BNSF: Didn't Know About Asbestos

HELENA, Mont. (AP) -- BNSF Railway attorneys are expected to argue before jurors Friday that the railroad should not be held liable for the lung cancer deaths of two former residents of an asbestos-contaminated Montana town, one of the deadliest sites in the federal Superfund pollution program.

Attorneys for the company say the corporate predecessors of the railroad, owned by Warren Buffett's Berkshire Hathaway conglomerate, didn't know the vermiculite they hauled over decades from a nearby mine was filled with hazardous microscopic asbestos fibers.

The case in federal civil court over the two deaths is the first of numerous lawsuits against the Texas-based railroad corporation to reach trial over its past operations in Libby, Montana. Current and former residents of the small town near the U.S.-Canada border want BNSF held accountable for its alleged role in asbestos exposure that health officials say has killed several hundred people and sickened thousands.

Looming over the proceedings is W.R. Grace & Co., a chemical company that operated a mountaintop vermiculite mine 7 miles (11 kilometers) outside of Libby until it was closed 1990. The Maryland-based company played a central role in Libby's tragedy and has paid significant settlements to victims.

U.S. District Court Judge Brian Morris has referred to the mining company as "the elephant in the room" in the BNSF trial. He reminded jurors several times that the case was about the railroad's conduct, not W.R. Grace's separate liability.

Federal prosecutors in 2005 indicted W. R. Grace and executives from the company on criminal charges over the contamination in Libby. A jury acquitted them following a 2009 trial.

How much W.R. Grace revealed about the asbestos dangers to Texas-based BNSF and its corporate predecessors has been sharply disputed.

The railroad said it was obliged under law to ship the vermiculite, which was used in insulation and for other commercial purposes, and that W.R. Grace employees had concealed the health hazards from the railroad.

Former railroad workers said during testimony and in depositions that they knew nothing about the risks of asbestos. They said Grace employees were responsible for loading the hopper cars, plugging the holes of any cars leaking vermiculite and occasionally cleaned up material that spilled in the rail yard.

Former rail yard worker John Swing said in previously recorded testimony that he didn't know asbestos was an issue in Libby until a 1999 newspaper story reporting deaths and illnesses among mine workers and their families.

Swing also said he didn't think the rail yard was dusty. His testimony was at odds with people who grew up in Libby and recall dust getting kicked up whenever the wind blew or a train rolled through the yard.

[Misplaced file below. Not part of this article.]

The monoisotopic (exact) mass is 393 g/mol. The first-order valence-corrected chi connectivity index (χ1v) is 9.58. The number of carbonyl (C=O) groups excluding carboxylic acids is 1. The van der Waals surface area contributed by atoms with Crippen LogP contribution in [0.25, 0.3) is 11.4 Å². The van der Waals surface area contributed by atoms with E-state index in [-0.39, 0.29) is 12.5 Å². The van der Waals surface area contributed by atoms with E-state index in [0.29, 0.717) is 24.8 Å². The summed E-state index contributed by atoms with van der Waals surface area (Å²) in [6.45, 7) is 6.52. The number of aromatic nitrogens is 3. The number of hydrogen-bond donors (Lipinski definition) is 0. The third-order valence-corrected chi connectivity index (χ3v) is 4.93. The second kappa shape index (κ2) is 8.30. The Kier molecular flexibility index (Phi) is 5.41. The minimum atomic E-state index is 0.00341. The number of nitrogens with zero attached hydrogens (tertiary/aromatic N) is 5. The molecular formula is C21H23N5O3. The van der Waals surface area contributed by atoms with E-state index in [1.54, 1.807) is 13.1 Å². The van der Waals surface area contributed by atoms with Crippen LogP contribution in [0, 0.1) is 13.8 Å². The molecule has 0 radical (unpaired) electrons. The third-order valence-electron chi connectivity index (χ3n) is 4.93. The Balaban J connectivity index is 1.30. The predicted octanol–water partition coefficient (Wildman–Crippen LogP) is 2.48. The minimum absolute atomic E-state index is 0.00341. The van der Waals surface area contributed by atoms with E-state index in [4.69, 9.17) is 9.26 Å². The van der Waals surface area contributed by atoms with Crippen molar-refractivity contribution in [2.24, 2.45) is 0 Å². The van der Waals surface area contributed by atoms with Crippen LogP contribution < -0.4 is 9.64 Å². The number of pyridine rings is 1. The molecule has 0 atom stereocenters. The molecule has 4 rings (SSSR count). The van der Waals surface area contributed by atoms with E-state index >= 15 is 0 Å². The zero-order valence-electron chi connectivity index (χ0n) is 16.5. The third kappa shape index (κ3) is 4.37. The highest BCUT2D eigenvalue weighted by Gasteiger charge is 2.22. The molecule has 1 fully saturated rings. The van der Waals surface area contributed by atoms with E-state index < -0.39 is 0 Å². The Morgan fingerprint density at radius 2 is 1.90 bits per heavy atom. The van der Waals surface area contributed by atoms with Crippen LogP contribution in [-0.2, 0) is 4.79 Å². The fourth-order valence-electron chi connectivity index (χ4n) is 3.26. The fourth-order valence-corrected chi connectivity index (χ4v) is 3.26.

The estates of the two deceased plaintiffs have argued that the W.R. Grace's actions don't absolve BNSF of its responsibility for knowingly exposing people to asbestos at its railyard in the heart of the community.

Their attorneys said BNSF should have known about the dangers because Grace put signs on rail cars carrying vermiculite warning of potential health risks. They showed jurors an image of a warning label allegedly attached to rail cars in the late 1970s that advised against inhaling the asbestos dust because it could cause bodily harm.

BNSF higher-ups also should have been aware of the dangers because they attended conferences that discussed dust diseases like asbestosis in the 1930s, attorneys for the plaintiffs argued.

The Environmental Protection Agency descended on Libby after the 1999 news reports. In 2009 it declared in Libby the nation's first ever public health emergency under the federal Superfund cleanup program.

The pollution in Libby has been cleaned up, largely at public expense. Yet the long timeframe over which asbestos-related diseases can develop means people previously exposed are likely to continue getting sick and dying for years to come, health officials say.

Family members of Tom Wells and Joyce Walder testified that their lives ended soon after they were diagnosed with mesothelioma. The families said the dust blowing from the rail yard sickened and killed them.

In a March 2020 video of Wells played for jurors and recorded the day before he died, he lay in a home hospital bed, struggling to breathe.

"I've been placed in a horrible spot here, and the best chance I see at release -- relief for everybody -- is to just get it over with," he said. "It's just not something I want to try and play hero through because I don't think that there's a miracle waiting."